Three Chicago cops are facing serious charges after they allegedly covered up the murder of a young black teen

FILE - In this Nov. 27, 2015, file photo, protesters take part in a "march for justice" in Chicago, in the wake of the release of video showing an officer fatally shooting Laquan McDonald. Special prosecutor Patricia Brown-Holmes announced Tuesday, June 27, 2017, that three Chicago police officers were indicted on felony charges that they conspired to cover up the actions of Chicago Police Officer Jason Van Dyke in the killing of McDonald. The indictment, approved by a Cook County grand jury, alleges that one current and two former officers lied about the events of Oct. 20, 2014 when Van Dyke shot the black teenager 16 times. (AP Photo/Nam Y. Huh, File)

In Oct. 2014, a young, black male was shot to death by a police officer that went to on face no consequences.

But a video released to the public a year later has sparked controversy, and three officers are now being charged for conspiracy to cover up what really happened the night Laquan McDonald was murdered.

Thanks in part to his fellow offers, who helped to clean up the crime, Chicago Police Officer Jason Van Dyke was not immediately accused of wrongdoing.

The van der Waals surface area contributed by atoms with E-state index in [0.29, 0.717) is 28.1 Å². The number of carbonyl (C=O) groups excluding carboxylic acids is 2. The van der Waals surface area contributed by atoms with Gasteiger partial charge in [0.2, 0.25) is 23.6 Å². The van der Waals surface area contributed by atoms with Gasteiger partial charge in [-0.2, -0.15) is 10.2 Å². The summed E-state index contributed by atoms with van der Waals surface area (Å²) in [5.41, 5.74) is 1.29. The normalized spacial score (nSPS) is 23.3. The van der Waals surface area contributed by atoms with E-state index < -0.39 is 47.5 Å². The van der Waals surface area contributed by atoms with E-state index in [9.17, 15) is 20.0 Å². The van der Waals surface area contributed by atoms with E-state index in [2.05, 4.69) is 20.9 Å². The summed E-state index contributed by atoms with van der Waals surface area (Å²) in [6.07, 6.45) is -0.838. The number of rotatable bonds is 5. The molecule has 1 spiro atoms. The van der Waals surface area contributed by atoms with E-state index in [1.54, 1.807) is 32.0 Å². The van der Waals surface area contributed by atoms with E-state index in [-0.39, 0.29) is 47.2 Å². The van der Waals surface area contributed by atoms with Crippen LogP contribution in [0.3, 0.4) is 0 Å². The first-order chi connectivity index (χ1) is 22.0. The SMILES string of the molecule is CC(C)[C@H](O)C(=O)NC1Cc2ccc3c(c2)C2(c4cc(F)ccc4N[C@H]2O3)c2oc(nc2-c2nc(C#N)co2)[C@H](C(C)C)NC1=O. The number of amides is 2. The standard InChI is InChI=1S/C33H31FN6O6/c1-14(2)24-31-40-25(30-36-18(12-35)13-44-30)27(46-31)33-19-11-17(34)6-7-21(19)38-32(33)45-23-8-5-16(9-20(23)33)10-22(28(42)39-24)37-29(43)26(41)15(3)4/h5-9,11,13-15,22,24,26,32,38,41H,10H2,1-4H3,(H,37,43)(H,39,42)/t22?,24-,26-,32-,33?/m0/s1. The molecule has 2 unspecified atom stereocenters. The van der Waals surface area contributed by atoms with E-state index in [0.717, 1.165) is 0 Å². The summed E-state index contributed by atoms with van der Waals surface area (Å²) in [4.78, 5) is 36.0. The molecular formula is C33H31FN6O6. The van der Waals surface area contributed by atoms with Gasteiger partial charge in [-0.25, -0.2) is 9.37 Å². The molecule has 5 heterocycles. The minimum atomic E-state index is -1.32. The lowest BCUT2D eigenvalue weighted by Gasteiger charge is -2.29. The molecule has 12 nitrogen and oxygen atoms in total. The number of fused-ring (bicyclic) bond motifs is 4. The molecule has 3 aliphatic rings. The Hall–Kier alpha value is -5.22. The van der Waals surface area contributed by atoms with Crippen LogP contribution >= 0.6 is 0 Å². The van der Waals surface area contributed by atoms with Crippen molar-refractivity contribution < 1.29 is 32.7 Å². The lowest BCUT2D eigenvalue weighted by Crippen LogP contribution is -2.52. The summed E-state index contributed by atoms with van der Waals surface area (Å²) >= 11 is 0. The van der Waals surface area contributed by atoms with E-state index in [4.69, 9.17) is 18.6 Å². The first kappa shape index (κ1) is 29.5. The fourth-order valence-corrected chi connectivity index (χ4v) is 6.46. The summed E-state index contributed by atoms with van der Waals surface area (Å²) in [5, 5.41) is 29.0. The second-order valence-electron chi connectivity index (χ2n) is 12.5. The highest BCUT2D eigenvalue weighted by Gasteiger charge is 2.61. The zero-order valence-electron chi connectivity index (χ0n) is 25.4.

The group falsely stated McDonald, 17, assaulted them, ignoring witnesses’ testimony who disputed their claims and providing misleading descriptions of what the video showed of the shooting.

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Their efforts to cover up the event succeeded at first, but when the real video was released a year later, the community was outraged to learn the truth behind McDonald’s death.

As seen in the footage, Van Dyke shot McDonald 16 times as he walked away from the officers.

The policeman is now being charged with first-degree murder, although, according to NPR, he is pleading not guilty.

The other three officers at the scene of McDonald’s shooting  — David March, Joseph Walsh and Thomas Gaffney —  are being accused of hiding crucial information in an effort to cover up Van Dyke’s actions.

A conspiracy charge, as well as charges for official misconduct, carry prison terms of up to five years.

“The indictment makes clear that these defendants did more than merely obey an unofficial ‘code of silence,’ ” Special Prosecutor Patricia Holmes Brown said in a statement. “[R]ather, it alleges that they lied about what occurred to prevent independent criminal investigators from learning the truth.”

In a statement released Tuesday, Van Dyke’s attorney Dan Herbert provided that the officers are being charged with conspiring to prevent the public from seeing the video recording of the event.

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If the allegations are true, the entire command staff of the police department, including the former and current superintendents, could be implicated in taking part in the conspiracy, given their signatures on the shooting paperwork.

Police Superintendent Eddie Johnson released a statement describing the case as one that “forever changed the Chicago Police Department,” further promising to ensure a situation like this does not happen again.

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